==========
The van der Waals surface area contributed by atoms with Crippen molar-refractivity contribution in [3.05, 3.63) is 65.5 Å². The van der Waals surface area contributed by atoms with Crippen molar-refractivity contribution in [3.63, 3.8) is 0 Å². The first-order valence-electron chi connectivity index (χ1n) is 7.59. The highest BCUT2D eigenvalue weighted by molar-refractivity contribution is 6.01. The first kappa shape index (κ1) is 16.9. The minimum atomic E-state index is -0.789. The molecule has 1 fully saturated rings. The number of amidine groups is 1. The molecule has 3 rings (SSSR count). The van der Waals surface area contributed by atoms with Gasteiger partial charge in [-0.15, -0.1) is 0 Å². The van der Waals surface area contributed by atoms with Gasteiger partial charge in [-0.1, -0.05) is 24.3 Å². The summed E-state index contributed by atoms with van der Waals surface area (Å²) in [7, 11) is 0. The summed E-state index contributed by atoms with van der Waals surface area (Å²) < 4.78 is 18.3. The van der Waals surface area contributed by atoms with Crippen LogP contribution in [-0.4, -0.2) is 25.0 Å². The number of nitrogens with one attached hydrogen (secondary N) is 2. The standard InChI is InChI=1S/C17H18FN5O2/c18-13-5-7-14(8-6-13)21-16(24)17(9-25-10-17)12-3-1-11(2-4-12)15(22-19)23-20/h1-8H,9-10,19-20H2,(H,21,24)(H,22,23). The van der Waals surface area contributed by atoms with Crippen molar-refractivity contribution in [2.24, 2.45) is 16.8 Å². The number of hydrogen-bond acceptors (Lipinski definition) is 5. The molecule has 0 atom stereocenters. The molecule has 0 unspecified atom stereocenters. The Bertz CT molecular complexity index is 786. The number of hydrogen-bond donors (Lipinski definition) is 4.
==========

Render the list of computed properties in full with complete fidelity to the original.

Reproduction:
The van der Waals surface area contributed by atoms with Crippen molar-refractivity contribution in [3.05, 3.63) is 65.5 Å². The van der Waals surface area contributed by atoms with Crippen molar-refractivity contribution in [3.63, 3.8) is 0 Å². The first-order valence-electron chi connectivity index (χ1n) is 7.59. The highest BCUT2D eigenvalue weighted by molar-refractivity contribution is 6.01. The first kappa shape index (κ1) is 16.9. The minimum atomic E-state index is -0.789. The molecule has 1 fully saturated rings. The number of amidine groups is 1. The molecule has 3 rings (SSSR count). The van der Waals surface area contributed by atoms with Gasteiger partial charge in [-0.15, -0.1) is 0 Å². The van der Waals surface area contributed by atoms with Gasteiger partial charge in [-0.1, -0.05) is 24.3 Å². The summed E-state index contributed by atoms with van der Waals surface area (Å²) in [7, 11) is 0. The summed E-state index contributed by atoms with van der Waals surface area (Å²) < 4.78 is 18.3. The van der Waals surface area contributed by atoms with Crippen LogP contribution in [-0.4, -0.2) is 25.0 Å². The number of nitrogens with one attached hydrogen (secondary N) is 2. The standard InChI is InChI=1S/C17H18FN5O2/c18-13-5-7-14(8-6-13)21-16(24)17(9-25-10-17)12-3-1-11(2-4-12)15(22-19)23-20/h1-8H,9-10,19-20H2,(H,21,24)(H,22,23). The van der Waals surface area contributed by atoms with Crippen molar-refractivity contribution in [2.24, 2.45) is 16.8 Å². The number of hydrogen-bond acceptors (Lipinski definition) is 5. The molecule has 0 atom stereocenters. The molecule has 0 unspecified atom stereocenters. The Bertz CT molecular complexity index is 786. The number of hydrogen-bond donors (Lipinski definition) is 4.